The art of taxation consists in so plucking the goose as to get the most feathers with the least hissing - Jeane Baptiste Colbert
Netgear (www.netgear.com) jumped the gun on the holiday season with not one, but two different products. The RangeMax 240 wireless router incorporates Airgo Network's third-generation MIMO chip set to deliver raw data rates of up to 240 Mbps; around 120 Mbps effective once the smoke clears. It also includes support for the WPA-2-PSK security and on-board hardware support for 128 bit AES, TTIP, and WEP. There's also built-in denial-of-service (DoS) attack protection and intrusion detection and prevention, plus some other widgets to support time-based usage controls and "trusted user" controls. The four-port router version of the RangeMax 240 will set you back $199 list while the notebook adaptor will list at $129.
If you aren't comfy with Wi-Fi being "secure," Netgear's second option is powerline technology in an 85 Mbps wall-plugged Ethernet switch, the XE104. First-generation PLT maxes out at a paltry 14 Mbps, so while it's not quite full up Fast Ethernet, it gets pretty close. And unlike wireless tech, PLT is relatively straight-forward: you plug it in, and it works, specifically, plug it into the wall and plug an Ethernet cable to it.
The XE104 includes a four-port Fast Ethernet hub, so it's likely to go over equally well in a small office environment as well as in the home. Available in 110 volt US or 220-volt for Europe, you'll need two of the gizmos to "extend" your network. One goes next to your broadband router, and the other goes next to wherever in the household you can find an electrical wall plug. List price for one is $99.99. Only drawback is the 85 Mbps Intellon-based design isn't a formal standard, so mixing-and-matching higher-speed PLT devices from other vendors is likely to be done at your own risk.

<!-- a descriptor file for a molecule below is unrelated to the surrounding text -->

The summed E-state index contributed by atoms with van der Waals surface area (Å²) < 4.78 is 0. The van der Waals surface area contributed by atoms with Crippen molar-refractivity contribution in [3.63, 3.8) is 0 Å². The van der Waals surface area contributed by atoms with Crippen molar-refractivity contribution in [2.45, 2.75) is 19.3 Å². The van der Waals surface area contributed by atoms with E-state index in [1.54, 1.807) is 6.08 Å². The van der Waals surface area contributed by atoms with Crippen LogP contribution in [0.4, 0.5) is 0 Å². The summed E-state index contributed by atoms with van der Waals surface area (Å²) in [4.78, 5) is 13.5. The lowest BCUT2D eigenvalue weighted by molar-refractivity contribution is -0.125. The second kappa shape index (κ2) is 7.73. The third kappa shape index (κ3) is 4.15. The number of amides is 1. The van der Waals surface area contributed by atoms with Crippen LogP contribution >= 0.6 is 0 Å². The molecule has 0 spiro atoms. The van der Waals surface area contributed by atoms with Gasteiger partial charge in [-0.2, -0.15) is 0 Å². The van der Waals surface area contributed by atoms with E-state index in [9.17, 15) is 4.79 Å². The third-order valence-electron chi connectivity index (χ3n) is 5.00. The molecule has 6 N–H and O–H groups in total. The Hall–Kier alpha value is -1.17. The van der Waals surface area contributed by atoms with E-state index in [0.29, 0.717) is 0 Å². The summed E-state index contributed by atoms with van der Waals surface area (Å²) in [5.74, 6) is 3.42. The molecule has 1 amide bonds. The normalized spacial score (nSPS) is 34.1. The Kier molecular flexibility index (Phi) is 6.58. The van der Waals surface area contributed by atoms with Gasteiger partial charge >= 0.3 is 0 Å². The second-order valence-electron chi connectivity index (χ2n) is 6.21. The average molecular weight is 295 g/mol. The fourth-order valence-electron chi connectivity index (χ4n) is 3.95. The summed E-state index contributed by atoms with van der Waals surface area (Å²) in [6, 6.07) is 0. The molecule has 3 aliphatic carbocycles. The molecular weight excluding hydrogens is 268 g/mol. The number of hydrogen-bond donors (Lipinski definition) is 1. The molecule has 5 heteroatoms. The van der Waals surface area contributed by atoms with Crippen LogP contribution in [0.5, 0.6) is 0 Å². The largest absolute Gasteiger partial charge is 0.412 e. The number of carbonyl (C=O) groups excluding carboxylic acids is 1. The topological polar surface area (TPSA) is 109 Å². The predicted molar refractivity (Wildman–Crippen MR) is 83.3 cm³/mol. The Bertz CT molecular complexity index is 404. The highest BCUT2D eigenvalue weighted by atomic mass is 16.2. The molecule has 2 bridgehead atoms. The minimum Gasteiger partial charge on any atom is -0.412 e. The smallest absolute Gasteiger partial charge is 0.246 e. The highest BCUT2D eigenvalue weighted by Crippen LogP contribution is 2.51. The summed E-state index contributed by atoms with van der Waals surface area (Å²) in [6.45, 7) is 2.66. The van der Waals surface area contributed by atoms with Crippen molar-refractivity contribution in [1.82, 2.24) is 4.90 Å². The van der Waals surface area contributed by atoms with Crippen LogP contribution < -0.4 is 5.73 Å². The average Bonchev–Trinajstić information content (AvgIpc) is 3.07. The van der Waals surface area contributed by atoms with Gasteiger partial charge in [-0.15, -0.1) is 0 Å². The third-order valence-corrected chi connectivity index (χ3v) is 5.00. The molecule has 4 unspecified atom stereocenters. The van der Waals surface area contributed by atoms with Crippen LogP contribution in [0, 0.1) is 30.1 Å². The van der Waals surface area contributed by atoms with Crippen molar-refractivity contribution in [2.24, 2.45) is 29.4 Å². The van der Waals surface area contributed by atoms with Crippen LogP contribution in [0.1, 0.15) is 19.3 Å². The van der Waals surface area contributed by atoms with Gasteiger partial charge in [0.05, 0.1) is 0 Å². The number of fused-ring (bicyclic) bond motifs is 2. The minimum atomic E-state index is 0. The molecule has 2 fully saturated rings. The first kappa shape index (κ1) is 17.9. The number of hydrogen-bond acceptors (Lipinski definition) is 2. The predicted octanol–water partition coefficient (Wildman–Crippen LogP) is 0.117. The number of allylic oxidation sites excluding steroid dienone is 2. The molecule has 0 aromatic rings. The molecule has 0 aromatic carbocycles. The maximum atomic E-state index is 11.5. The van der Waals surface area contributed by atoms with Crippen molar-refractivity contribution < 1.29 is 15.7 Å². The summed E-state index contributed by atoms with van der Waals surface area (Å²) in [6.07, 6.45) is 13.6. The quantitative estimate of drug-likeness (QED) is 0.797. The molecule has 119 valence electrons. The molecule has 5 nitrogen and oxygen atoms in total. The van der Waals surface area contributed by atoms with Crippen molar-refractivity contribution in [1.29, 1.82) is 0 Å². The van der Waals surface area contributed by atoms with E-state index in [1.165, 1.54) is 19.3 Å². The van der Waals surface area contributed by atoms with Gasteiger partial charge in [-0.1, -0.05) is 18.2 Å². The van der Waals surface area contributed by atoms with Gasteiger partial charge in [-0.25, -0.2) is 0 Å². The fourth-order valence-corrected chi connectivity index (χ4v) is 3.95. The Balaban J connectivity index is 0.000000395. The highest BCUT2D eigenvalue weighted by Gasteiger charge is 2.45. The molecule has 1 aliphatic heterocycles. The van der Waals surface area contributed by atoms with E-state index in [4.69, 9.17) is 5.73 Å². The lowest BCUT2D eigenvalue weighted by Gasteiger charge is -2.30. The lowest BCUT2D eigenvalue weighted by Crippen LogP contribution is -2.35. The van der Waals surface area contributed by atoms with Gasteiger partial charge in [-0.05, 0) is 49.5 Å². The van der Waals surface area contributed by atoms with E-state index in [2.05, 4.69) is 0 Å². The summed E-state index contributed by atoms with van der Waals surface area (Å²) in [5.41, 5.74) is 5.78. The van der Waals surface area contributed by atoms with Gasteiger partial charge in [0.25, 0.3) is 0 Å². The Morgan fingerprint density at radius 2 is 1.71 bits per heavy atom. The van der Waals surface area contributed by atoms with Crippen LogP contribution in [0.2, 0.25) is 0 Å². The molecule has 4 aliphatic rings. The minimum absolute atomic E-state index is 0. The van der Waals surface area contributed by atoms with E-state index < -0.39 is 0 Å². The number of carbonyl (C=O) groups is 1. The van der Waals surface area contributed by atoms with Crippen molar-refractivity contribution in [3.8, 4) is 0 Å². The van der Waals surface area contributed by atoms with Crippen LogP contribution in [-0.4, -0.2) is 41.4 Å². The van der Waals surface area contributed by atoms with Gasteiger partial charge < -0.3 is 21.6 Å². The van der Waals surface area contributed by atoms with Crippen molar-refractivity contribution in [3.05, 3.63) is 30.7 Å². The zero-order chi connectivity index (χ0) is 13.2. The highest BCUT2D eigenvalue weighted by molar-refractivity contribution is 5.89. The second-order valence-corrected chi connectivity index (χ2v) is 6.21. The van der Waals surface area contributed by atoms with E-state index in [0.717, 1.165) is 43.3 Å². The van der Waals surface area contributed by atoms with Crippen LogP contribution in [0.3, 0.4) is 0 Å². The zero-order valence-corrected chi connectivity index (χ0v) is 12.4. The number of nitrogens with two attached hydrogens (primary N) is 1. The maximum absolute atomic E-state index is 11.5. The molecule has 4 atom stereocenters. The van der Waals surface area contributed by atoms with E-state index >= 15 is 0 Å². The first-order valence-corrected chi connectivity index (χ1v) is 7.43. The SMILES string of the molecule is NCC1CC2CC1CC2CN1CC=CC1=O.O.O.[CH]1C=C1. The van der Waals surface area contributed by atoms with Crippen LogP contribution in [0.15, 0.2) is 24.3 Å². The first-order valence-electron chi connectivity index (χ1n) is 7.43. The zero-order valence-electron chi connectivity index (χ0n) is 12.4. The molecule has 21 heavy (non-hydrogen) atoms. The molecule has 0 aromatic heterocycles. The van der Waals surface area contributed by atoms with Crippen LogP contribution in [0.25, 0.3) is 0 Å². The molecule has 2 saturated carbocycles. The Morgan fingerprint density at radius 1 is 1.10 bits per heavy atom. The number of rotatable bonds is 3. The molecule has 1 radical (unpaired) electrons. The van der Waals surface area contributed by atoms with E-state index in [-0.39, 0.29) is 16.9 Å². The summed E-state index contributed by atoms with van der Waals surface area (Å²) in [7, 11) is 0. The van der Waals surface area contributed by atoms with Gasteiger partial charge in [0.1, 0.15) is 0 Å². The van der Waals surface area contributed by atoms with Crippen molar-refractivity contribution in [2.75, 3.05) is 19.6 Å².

If you can wait until after the holidays, Panasonic will supposedly be showing and maybe shipping up to 170 Mbps PLT technology at CES in January. The company demoed its proprietary high-speed technology at this year's CES and also at more recent consumer shows in Japan. Will it meet the HomePlug AV standard? Don't know. <> For still higher-speeds in the PLT arena, HomePlug AV was finalized over the summer and products should be demoing at CES and shipping by next holiday season. The make-everybody-happy standard will support up to 200 Mbps raw data rates over home wiring, plus support for distributing HD TV signals, VoIP quality-of-service management, audio distribution, and the kitchen sink. The big picture vision is to build HomePlug AV into everything from PCs to TV sets and PVRs and even into the fridge and oven. In addition, HomePlug AV should/will have peaceful coexistence with broadband over powerline (BPL) and backwards compatibility with slow-ride 14 Mbps HomePlug 1.0 devices. µ
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